The City of Trail is quickly stepping toward a future of faster and higher quality internet service.
The Columbia Basin Broadband Corporation (CBBC) request for proposal from fibre optic network contractors closed on Monday.
Duane Birnie, information system coordinator for the City of Trail, said that following the RFP, a construction schedule will be defined within the next three months.
“The project is another step in the City of Trail’s ongoing efforts to enable next generation communications,” said Birnie.
“By establishing high speed broadband capacity via fibre optics, the city is providing business opportunities that otherwise would not exist in a rural area.”
Birnie explained that the construction project will involve getting fibre in front of businesses so that they can access services.
To date, the fibre optic the city owns is designed to transport information across the city.
“This build is the distribution fibre that will connect the buildings in the downtown area,” said Birnie.
The project was initially approved in 2012, but deferred due to delays in securing permits to use pole mounts for some of the fibre installation.
The CBBC will oversee the installation as well as enhancements to the West Kootenay network as part of the project, said Birnie.
Once completed, there will be additional connector locations for end users throughout the downtown.
“This will enable further provisioning of enhanced internet service to private users throughout the CBBC and the city at a reduced cost,” he said.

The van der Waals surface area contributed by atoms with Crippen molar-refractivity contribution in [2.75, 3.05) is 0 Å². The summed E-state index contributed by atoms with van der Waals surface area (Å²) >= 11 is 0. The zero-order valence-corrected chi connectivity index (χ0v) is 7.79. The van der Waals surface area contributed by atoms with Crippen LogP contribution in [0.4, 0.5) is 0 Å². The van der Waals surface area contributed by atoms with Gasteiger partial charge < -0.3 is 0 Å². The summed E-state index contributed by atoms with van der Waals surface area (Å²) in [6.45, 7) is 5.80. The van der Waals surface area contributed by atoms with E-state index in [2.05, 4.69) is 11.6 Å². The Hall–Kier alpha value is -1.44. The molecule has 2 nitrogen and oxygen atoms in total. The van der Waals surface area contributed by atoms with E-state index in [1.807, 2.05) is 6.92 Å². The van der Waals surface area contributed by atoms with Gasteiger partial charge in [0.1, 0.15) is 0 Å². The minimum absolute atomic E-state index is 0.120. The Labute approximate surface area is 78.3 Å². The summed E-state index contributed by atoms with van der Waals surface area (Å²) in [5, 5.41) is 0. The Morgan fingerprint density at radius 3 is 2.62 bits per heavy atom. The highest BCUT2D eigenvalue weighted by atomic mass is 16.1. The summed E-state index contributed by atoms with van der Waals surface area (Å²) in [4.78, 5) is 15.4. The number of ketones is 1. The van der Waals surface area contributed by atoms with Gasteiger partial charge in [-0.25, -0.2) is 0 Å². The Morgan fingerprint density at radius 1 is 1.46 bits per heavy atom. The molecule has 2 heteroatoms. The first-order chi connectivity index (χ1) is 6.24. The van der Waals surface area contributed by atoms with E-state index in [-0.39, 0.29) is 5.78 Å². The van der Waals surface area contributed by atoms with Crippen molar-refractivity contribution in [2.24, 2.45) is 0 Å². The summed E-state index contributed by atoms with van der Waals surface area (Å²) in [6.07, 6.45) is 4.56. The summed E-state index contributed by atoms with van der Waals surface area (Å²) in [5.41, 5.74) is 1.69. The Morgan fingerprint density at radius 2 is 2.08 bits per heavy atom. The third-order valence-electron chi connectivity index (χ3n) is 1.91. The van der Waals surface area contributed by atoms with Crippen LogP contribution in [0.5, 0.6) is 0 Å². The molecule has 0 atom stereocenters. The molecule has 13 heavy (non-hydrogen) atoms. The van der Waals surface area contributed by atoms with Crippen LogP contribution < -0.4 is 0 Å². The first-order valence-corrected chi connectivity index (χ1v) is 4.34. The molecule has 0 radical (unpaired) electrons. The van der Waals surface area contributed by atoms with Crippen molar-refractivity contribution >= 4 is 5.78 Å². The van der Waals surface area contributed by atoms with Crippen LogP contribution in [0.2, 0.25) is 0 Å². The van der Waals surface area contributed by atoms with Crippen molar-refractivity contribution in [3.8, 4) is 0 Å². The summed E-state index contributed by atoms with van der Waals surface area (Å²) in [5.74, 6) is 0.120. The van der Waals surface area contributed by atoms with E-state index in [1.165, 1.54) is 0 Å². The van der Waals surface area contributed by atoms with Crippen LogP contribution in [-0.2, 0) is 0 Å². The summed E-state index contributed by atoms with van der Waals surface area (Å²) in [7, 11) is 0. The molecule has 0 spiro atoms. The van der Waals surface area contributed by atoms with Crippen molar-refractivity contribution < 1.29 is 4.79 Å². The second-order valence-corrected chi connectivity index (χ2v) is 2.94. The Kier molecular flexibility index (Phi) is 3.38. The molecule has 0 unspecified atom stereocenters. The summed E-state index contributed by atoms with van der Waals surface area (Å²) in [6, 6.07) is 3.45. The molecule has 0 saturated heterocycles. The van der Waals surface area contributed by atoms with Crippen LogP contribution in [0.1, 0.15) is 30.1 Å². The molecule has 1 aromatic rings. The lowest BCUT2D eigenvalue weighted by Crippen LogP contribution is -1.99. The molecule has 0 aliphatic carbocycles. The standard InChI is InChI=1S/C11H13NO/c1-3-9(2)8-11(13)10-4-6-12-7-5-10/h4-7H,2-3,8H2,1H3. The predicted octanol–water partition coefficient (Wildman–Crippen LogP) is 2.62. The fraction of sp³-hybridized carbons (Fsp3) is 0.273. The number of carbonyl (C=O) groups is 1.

What this means for the city is faster and higher quality internet service; and a greater capacity to send complicated and detailed information, said Mayor Dieter Bogs.
“E-commuting is becoming a bigger thing and something we want to foster,” said Coun. Sean Mackinlay.
“Theoretically, new fibre optics will support working from home, by providing improved internet service.”
The city’s cost for the project is $145,000, which includes a grant from the southern interior development trust.
The CBBC is a wholly owned subsidiary of Columbia Basin Trust, formed in 2011, in an effort to expand broadband in the basin.
An optical fibre is a flexible, transparent fibre made of glass or plastic, slightly thicker than a human hair.
Optical fibres permit transmission over longer distances and at higher bandwidths (data rates) than other forms of communication.
The field of science concerned with the design and application of optical fibres is known as fiber optics.